Sunday, July 17, 2005

Politics of Pity

A couple of years ago i went through a brief phase where i was reading everything by the iranian writer Monirou Ravanipour that i could get my hands on. i had a really unsophisticated reason for liking her: namely that her stories were weird and that i didn't quite understand them. and that was enough to peak my interest for some time.

Today, i found out that she blogs. Sadly, i only discovered her site upon reading that she had written a post where she mentions her friendship with Nazy Mozakka, an Iranian woman who was one of the victims of the London bombings.

I haven't been able to find much online about Nazy Mozakka, just that she was in her late forties and a mother of two.

And I've found even less about Shahab Mansouri, the Iranian beheaded in Iraq less than a couple of weeks ago.

If Shahab Mansouri were a kidnapped U.S. or European citizen (read: if he were white), we would have known his life story by now. If he were a U.S./Euro contractor or some kind of mercenary security guard, we would have been also been told about how he had gone to "rebuild the new iraq", "to reconstruct schools", to "protect the free iraq", or some such drivel. If he were a U.S./Euro NGO worker or activist, we would be reminded of his "self-lessness", his "love for the Iraqi children", his "courage and commitment".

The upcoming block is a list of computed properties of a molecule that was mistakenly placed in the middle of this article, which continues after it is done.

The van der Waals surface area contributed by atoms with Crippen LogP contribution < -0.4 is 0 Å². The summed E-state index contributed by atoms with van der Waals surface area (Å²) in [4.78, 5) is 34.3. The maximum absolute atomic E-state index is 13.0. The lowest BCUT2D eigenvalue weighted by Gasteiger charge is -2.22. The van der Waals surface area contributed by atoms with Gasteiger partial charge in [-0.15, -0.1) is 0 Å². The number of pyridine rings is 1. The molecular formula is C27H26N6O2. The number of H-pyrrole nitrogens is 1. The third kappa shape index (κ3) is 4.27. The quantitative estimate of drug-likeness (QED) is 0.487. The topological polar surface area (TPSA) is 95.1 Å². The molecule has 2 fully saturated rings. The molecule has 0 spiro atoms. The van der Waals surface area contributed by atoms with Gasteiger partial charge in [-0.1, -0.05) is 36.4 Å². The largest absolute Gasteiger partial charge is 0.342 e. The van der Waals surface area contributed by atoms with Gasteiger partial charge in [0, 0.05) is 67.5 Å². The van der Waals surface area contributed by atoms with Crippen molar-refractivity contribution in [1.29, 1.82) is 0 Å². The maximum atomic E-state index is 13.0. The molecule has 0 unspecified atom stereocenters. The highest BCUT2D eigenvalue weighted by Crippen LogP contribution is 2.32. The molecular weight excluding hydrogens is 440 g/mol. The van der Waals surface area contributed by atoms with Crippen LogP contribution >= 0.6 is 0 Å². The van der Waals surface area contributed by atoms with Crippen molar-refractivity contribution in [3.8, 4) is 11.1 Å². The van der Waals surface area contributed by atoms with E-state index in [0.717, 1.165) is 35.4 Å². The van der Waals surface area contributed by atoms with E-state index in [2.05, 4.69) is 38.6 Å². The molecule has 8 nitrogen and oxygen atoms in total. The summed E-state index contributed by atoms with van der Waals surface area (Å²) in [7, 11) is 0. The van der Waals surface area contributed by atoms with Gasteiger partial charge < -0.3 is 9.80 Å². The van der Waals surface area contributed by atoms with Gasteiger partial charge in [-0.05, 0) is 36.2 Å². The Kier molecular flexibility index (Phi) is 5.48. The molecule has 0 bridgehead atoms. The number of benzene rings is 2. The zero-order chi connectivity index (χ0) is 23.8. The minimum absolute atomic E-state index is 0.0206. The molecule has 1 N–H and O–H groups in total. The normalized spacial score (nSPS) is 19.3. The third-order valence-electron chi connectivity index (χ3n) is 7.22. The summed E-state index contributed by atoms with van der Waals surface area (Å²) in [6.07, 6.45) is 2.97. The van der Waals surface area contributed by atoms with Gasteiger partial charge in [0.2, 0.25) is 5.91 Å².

But as it turns out, Shahab Mansouri was an Iranian. A bearded one at that.

When I saw the video his kidnappers released when they had captured him, i cried. then i got mad at myself for being a pawn of nationalism. why, after all, did i feel a passing pity for every other kidnapped victim in iraq but then when it came to someone who looked like me and spoke like me, why was i shaken to the core?

i don't know. this nationalism thing is a problem between me and myself. it takes a long time to disembed yourself from intoxicating ideologies.

But i suppose in this case it made me have empathy for Shahab Mansouri, someone who is apparently not worthy of mention, much less sympathy.